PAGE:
I close with tips and resources organizations can take to limit their risk, help users, and avoid having to deal with overlays.

About the speaker

Adrian has written articles for trade journals, web sites, and participated as an author and editor on five books. In 1998 he co-founded a software development consulting firm before leaving at the start of 2016.

He was a member of the W3C Web Platform Working Group, W3C ARIA Working Group, and W3C Accessibility Task Force. Some may recognize Adrian from his days helping to run, one of the first communities for web developers. Adrian has been developing for the Web since 1993.

04:00     (04:00 UTC 22 September)
John Allsopp Really inclusive online conferences

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Covid 19 saw in-person events move online, in theory, making them more accessible and inclusive? In practice? Maybe not quite as much.

At Web Directions we put a great deal of thought and effort into making our online conferences as inclusive and accessible as possible.

In this presentation I'll look at the decisions that went into our efforts to make our conferences as inclusive as possible, with particular focus on our accessibility efforts–including our ARIA Live Region based accessible slides system, that makes one of the least accessible aspects of any presentation, slides, as accessible as possible.

About the speaker

With a background in computer science and mathematics, and a great deal of good fortune, my life collided with the web in the early 1990s.

For nearly 30 years I've developed software and written books, courses, tutorials, and articles for web designers and developers. I speak not infrequently on all things web in Australia and around the world.

I'm one of the founders of the Web Directions Conferences.

In 2000, I wrote A dao of web design for A List Apart. Described as "A manifesto for anyone working on the web" by Jeremy Keith, and cited as a key inspiration for Responsive Web Design by Ethan Marcotte. It outlined the idea that the Web is its own medium, and we must embrace its characteristics, not decry them as bugs. It's gratifying to have something written so (relatively) long ago still remembered.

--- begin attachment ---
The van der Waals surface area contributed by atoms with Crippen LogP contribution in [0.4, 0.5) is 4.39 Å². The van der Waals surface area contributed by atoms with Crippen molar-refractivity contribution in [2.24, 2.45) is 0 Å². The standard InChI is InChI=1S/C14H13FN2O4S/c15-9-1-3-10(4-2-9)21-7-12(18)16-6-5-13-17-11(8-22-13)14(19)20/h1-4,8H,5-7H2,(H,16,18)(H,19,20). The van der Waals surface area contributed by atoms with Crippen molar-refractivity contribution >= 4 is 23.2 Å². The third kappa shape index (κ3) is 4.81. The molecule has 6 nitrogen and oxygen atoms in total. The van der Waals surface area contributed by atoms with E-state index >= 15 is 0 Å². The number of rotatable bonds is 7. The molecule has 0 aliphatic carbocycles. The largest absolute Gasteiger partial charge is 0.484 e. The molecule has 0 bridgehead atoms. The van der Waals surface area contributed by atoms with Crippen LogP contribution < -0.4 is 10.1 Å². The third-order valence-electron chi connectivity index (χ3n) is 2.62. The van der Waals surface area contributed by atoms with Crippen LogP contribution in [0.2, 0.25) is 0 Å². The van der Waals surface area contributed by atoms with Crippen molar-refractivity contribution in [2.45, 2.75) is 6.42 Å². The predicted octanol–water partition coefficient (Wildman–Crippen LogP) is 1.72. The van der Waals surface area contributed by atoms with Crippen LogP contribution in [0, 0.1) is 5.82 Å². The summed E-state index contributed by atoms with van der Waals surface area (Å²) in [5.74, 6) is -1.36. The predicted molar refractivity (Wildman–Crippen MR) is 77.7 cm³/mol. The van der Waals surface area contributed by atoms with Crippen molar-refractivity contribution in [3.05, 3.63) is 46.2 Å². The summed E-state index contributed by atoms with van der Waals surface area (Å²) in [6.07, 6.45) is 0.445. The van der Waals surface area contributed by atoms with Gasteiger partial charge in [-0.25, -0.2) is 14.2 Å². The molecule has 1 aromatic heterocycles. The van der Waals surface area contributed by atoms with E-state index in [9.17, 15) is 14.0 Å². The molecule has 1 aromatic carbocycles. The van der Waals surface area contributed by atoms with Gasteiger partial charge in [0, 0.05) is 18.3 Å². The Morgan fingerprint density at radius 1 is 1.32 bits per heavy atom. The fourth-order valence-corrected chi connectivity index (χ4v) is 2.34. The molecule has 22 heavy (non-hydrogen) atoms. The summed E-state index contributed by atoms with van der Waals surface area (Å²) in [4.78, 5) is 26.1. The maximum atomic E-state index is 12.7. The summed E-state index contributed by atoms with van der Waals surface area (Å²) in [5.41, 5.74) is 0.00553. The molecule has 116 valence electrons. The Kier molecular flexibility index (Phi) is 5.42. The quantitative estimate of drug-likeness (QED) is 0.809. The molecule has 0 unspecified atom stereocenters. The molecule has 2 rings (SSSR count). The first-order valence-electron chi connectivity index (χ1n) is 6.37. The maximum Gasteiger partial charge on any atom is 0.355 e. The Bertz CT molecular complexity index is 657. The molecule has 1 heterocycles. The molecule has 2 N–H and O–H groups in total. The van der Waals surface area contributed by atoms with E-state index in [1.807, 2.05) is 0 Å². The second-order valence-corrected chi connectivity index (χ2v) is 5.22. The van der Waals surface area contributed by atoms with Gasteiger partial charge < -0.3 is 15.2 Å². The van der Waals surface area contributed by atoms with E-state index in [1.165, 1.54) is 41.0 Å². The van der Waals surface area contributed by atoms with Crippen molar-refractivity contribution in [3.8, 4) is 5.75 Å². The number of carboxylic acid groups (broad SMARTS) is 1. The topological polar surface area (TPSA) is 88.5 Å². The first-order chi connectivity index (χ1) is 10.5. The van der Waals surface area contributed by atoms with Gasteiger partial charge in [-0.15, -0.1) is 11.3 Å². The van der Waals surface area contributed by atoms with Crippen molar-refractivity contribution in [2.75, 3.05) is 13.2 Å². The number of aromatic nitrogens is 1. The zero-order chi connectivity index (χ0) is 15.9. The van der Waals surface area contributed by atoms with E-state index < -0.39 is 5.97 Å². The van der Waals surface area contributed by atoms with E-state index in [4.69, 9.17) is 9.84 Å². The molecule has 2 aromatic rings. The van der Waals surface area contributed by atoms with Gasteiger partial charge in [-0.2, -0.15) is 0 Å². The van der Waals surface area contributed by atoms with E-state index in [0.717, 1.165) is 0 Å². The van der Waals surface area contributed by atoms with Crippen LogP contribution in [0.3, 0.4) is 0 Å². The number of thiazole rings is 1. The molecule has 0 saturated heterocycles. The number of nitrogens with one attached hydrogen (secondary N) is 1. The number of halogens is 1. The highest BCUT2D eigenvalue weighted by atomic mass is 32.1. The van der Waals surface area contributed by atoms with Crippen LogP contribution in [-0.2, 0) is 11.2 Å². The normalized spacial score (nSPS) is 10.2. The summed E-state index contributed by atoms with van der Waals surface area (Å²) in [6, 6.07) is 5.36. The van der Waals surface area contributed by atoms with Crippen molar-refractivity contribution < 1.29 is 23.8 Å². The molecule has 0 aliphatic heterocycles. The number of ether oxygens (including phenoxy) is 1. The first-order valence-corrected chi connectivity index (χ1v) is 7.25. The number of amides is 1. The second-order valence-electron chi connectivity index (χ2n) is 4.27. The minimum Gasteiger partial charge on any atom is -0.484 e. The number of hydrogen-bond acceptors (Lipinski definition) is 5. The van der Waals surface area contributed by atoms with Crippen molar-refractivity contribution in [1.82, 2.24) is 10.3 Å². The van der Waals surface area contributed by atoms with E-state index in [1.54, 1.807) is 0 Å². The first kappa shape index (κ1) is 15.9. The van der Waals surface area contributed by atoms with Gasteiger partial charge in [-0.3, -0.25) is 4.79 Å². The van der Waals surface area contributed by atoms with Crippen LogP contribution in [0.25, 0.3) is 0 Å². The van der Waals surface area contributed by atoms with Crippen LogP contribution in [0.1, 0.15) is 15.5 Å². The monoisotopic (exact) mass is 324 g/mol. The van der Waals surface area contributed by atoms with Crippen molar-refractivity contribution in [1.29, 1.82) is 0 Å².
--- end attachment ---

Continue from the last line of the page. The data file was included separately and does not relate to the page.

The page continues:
05:00     (05:00 UTC 22 September)
Priti Rohra and Shashank Kapur Web Accessibility for Speech Recognition users - A pragmatic approach

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Speech recognition software is used by people with mobility impairments, and they have multiple options today across different operating systems to choose from. Dragon Naturally Speaking is one of the old players and still the preferred choice for many speech recognition users. Both Windows and Mac have in-built speech recognition and so do Android and iOS.

Keyboard support is the base for making web content accessible for speech recognition users. Apart from keyboard support, keyboard focus, logical tabbing order, descriptive names for links, form controls, buttons as well as custom controls need to be considered for making web content accessible for speech recognition users.

In this session, we’ll figure out how speech recognition supports different accessibility techniques and what coding practices we should avoid. Additionally, we’ll learn about best practices for enhancing user experiences for speech recognition users.

We shall take a deep dive to understand what amongst label or title attributes of user interface controls takes precedence as far as speech recognition goes. We shall also explore the level of support for ARIA attributes and the impact of focus visibility for users.

In our exploration, we shall see how different tools perform including Dragon, Windows Speech Recognition, Mac’s Voice Control, Voice Access on Android, and Voice Control on iOS.

Based on our exploration, we will learn what works and what practices to avoid as well as how to enhance the user experience for speech recognition users.

About the speaker

Priti Rohra

Chief Accessibility Officer at BarrierBreak

Priti Rohra IAAP CPWA is a veteran in the field of digital accessibility. A person with low vision who entered in the land of digital accessibility 19 years back with perspective of people with visual impairments and their technology needs. Soon she developed keen interest in finding out how people with other types of disabilities access digital content and what are the technology options available for them. This kick started her accessibility journey and helped her to become a keen student in the space of digital accessibility. From assistive technologies to accessibility standards and guidelines and applying

her expertise across software, web, mobile, documents and many more technologies.